One of the most important topics I learned while planning and visiting the Swiss Alps was understanding the Switzerland weather. From inches of rain to cloud coverage to hours of sun, I started to slowly understand how to prepare and plan my days and always have a backup plan just in case. You probably will not come across too many guides dedicated to only Switzerland weather, but I must say it can pay off greatly by knowing what to expect out there and how to plan around it.
1) Introduction to Switzerland Weather
While putting together a picture-perfect trip, you can book flights, plan activities and excursions, and stay at top notch hotels, but unfortunately you just cannot plan the weather.
Now while many activities and city sightseeing can most definitely be done (and be fun!) in poor weather conditions, there are just some parts of a trip that cannot be enjoyed or experienced when the weather does not cooperate.
When I was looking into how to best plan my trip to Switzerland, I came across forums and articles full of disappointment due to poor weather, specifically in the Swiss alps (think Zermatt and mountains near Interlaken). Because of this I wanted to try and help future travelers to Switzerland to better prepare for their vacation and be able to have that trip of a lifetime.
The next few sections will go into greater detail on some issues related to Switzerland weather with some tips & potential solutions.
2) Weather Forecasts & Webcams
The Swiss Alps can really have a mind of their own. One moment it can be sunny with clear skies while the next it can be cloudy and rainy.
If making your way to places like Zermatt, Wengen, Grindelwald, and Murren, among others, you will want to take full advantage of the mountains, the views, the hiking and the overall charm of these mountainside towns.
No one wants to hike in the Swiss Alps, drenched in rain and have no opportunity to see the incredible mountain tops and valleys in every direction.
A) Weather Forecasts
So, how will you know what the Switzerland weather forecast will be like? Well, you might just say check out weather.com or accuweather.com right? That was my first idea too!
I quickly learned though, after speaking with locals and digging deeper into some message boards, that weather sites like those mentioned have little accuracy when dealing with the Swiss Alps. For more accurate readings for Switzerland weather you must head to meteoblue.com, a Switzerland based weather website which is known locally for its accuracy.
Now I am no meteorology expert but they use models based on something called NOAA/NCEP, which is known to be a much better way of forecasting weather around the mountain areas.
As an example, below is the 7-day weather forecast for Zermatt. The top image shows weather.com and the bottom image shows meteoblue. At first glance by just looking at weather.com you will think starting Thursday it will be a bad time to visit, while meteoblue actually seems like a good time to visit.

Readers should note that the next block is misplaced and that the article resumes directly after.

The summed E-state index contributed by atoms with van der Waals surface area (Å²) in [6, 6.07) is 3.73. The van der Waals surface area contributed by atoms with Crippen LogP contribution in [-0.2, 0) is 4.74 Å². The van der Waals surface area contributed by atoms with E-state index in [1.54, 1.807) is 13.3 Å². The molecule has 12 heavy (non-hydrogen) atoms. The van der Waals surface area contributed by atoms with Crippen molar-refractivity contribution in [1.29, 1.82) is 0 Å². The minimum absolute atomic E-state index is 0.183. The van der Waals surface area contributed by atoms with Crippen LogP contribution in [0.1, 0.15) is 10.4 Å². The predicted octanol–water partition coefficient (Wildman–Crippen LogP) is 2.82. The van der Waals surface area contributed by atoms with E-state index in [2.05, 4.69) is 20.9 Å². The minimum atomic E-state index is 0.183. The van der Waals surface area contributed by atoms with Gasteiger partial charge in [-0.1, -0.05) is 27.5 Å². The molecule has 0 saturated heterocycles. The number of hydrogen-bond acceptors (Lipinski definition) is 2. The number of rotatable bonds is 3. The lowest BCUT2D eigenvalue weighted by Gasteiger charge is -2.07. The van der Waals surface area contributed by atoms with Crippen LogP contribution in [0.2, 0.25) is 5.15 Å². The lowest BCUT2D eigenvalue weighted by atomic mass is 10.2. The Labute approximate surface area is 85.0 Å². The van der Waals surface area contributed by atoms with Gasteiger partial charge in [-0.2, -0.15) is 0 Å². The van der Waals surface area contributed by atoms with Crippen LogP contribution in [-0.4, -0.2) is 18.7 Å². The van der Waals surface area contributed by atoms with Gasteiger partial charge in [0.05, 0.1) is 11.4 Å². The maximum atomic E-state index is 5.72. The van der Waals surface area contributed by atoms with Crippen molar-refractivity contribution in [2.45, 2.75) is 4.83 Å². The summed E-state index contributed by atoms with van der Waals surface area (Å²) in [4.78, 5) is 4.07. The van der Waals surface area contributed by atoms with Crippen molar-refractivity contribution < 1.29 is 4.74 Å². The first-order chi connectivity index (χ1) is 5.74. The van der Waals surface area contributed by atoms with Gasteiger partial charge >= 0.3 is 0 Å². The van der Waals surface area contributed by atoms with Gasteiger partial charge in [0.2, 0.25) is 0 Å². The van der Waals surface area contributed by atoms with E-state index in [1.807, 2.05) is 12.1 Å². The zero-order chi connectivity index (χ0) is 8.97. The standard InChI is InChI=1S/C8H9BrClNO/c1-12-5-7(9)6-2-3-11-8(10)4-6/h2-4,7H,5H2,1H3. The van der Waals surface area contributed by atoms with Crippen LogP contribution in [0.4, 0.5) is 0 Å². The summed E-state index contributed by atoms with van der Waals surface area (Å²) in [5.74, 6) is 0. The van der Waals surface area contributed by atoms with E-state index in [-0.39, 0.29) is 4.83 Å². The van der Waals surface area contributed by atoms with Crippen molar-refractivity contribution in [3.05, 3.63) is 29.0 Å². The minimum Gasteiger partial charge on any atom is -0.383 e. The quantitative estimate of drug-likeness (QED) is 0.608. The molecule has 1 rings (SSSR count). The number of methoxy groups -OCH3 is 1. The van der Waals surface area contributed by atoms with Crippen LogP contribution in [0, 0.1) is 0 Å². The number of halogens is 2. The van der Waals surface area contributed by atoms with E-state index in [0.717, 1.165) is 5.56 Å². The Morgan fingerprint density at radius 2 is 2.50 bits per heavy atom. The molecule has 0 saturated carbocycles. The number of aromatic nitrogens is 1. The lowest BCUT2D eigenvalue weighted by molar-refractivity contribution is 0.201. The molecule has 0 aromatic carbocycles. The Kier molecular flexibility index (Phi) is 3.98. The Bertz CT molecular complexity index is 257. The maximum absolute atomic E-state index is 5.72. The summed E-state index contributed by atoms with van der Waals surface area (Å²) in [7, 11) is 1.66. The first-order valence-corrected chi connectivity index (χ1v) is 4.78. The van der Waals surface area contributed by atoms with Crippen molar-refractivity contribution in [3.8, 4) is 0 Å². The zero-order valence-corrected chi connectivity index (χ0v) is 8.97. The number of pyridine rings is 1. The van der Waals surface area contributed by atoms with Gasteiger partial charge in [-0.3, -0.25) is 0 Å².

This of course is just one example, but a very similar scenario happened to me while I was there (both in Zermatt and near Interlaken) – weather.com said rain all day while meteoblue had mostly sun.
It ended up being mostly sun with minimal to no rain throughout the trip (maybe just a quick rain passing earlier in the morning or later in the afternoon).
So, I guess I can say rule #1, start checking meteoblue as your go source for Switzerland weather forecasts. Even though it is more accurate, it does not mean it is 100% accurate.
But by taking a look at the site up to ~3 days beforehand, you can get a very good sense of what to expect. One thing I learned is if you want to do a certain activity and have a clear weather window just do it!
There are 2 main variables I paid attention to when looking at the Switzerland weather forecasts. The first was the precipitation circled in blue and the second was hours of sun highlighted in yellow.
If and how much it will rain is a good indicator of whether or not it will be a dark/gloomy day (of course it also matters when during the day it will rain).
So, like you can see on the chart, they are predicting no rain at all until Monday (which is pretty far out anyways). Whereas on the chart further above for weather.com it seems like it will be raining nearly every day – quite the difference here.
If it is dry weather, that means good conditions for hikes, paragliding, skydiving, bungee jumping, outdoor lunches and anything else that comes to mind while in Swiss alps.
Hours of Sun
The second variable I looked at was hours of sun (as well as the sun/clouds icon). While having the sun out or covered by clouds will certainly not have a difference with many activities, I can most definitely say it can have a difference when trying to take in those views.
Do you want to see the Matterhorn or get a view from Schilthorn or Jungfraujoch? Well you certainly will not want clouds to be around (at least not around to get in the way of your views). I found that the hours of sun (along with the sun/clouds icon) were a great indicator (but not perfect one) to understand whether it would be a good idea to do a certain hike or head up to a certain viewpoint.
Unfortunately, just because there is sun in one spot does not mean there will be no clouds at all. For some reason clouds like to bunch up and form around beautiful mountains like the Matterhorn.
So, while I did get to see it from time to time on a sunny day, it was surrounded by clouds at other points (even though other areas of sky were blue as can be).